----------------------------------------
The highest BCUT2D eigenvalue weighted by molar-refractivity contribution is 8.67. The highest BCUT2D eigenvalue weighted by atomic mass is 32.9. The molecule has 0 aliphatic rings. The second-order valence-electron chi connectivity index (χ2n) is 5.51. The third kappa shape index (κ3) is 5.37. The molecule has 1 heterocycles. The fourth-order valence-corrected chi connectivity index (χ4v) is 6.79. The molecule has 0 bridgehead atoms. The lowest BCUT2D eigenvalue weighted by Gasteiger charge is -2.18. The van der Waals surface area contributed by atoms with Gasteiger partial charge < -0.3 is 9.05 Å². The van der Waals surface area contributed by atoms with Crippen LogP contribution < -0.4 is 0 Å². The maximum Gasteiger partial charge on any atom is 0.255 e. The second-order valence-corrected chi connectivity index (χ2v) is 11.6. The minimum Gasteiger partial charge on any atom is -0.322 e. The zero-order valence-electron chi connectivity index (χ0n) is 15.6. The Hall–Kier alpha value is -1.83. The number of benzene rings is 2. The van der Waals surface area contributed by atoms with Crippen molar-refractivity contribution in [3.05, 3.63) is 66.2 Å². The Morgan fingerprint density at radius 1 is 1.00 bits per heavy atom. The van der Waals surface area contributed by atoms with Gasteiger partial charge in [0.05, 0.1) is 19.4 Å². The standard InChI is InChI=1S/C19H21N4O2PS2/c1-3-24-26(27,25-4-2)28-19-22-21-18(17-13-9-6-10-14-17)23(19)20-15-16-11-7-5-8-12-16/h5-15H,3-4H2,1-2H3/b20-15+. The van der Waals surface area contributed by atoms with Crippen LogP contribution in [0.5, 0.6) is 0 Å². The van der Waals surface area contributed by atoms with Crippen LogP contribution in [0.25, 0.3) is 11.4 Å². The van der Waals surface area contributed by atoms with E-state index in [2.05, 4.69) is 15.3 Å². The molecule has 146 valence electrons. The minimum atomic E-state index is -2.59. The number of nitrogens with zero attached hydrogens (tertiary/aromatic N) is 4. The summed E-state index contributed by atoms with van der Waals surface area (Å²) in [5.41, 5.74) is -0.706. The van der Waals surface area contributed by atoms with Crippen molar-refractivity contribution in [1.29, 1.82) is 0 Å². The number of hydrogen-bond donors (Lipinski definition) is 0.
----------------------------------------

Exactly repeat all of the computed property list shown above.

The highest BCUT2D eigenvalue weighted by molar-refractivity contribution is 8.67. The highest BCUT2D eigenvalue weighted by atomic mass is 32.9. The molecule has 0 aliphatic rings. The second-order valence-electron chi connectivity index (χ2n) is 5.51. The third kappa shape index (κ3) is 5.37. The molecule has 1 heterocycles. The fourth-order valence-corrected chi connectivity index (χ4v) is 6.79. The molecule has 0 bridgehead atoms. The lowest BCUT2D eigenvalue weighted by Gasteiger charge is -2.18. The van der Waals surface area contributed by atoms with Gasteiger partial charge < -0.3 is 9.05 Å². The van der Waals surface area contributed by atoms with Crippen LogP contribution < -0.4 is 0 Å². The maximum Gasteiger partial charge on any atom is 0.255 e. The second-order valence-corrected chi connectivity index (χ2v) is 11.6. The minimum Gasteiger partial charge on any atom is -0.322 e. The zero-order valence-electron chi connectivity index (χ0n) is 15.6. The Hall–Kier alpha value is -1.83. The number of benzene rings is 2. The van der Waals surface area contributed by atoms with Crippen molar-refractivity contribution in [3.05, 3.63) is 66.2 Å². The Morgan fingerprint density at radius 1 is 1.00 bits per heavy atom. The van der Waals surface area contributed by atoms with Gasteiger partial charge in [0.05, 0.1) is 19.4 Å². The standard InChI is InChI=1S/C19H21N4O2PS2/c1-3-24-26(27,25-4-2)28-19-22-21-18(17-13-9-6-10-14-17)23(19)20-15-16-11-7-5-8-12-16/h5-15H,3-4H2,1-2H3/b20-15+. The van der Waals surface area contributed by atoms with Crippen LogP contribution in [0.5, 0.6) is 0 Å². The van der Waals surface area contributed by atoms with Crippen LogP contribution in [0.25, 0.3) is 11.4 Å². The van der Waals surface area contributed by atoms with E-state index in [2.05, 4.69) is 15.3 Å². The molecule has 146 valence electrons. The minimum atomic E-state index is -2.59. The number of nitrogens with zero attached hydrogens (tertiary/aromatic N) is 4. The summed E-state index contributed by atoms with van der Waals surface area (Å²) in [5.41, 5.74) is -0.706. The van der Waals surface area contributed by atoms with Crippen molar-refractivity contribution in [1.29, 1.82) is 0 Å². The number of hydrogen-bond donors (Lipinski definition) is 0.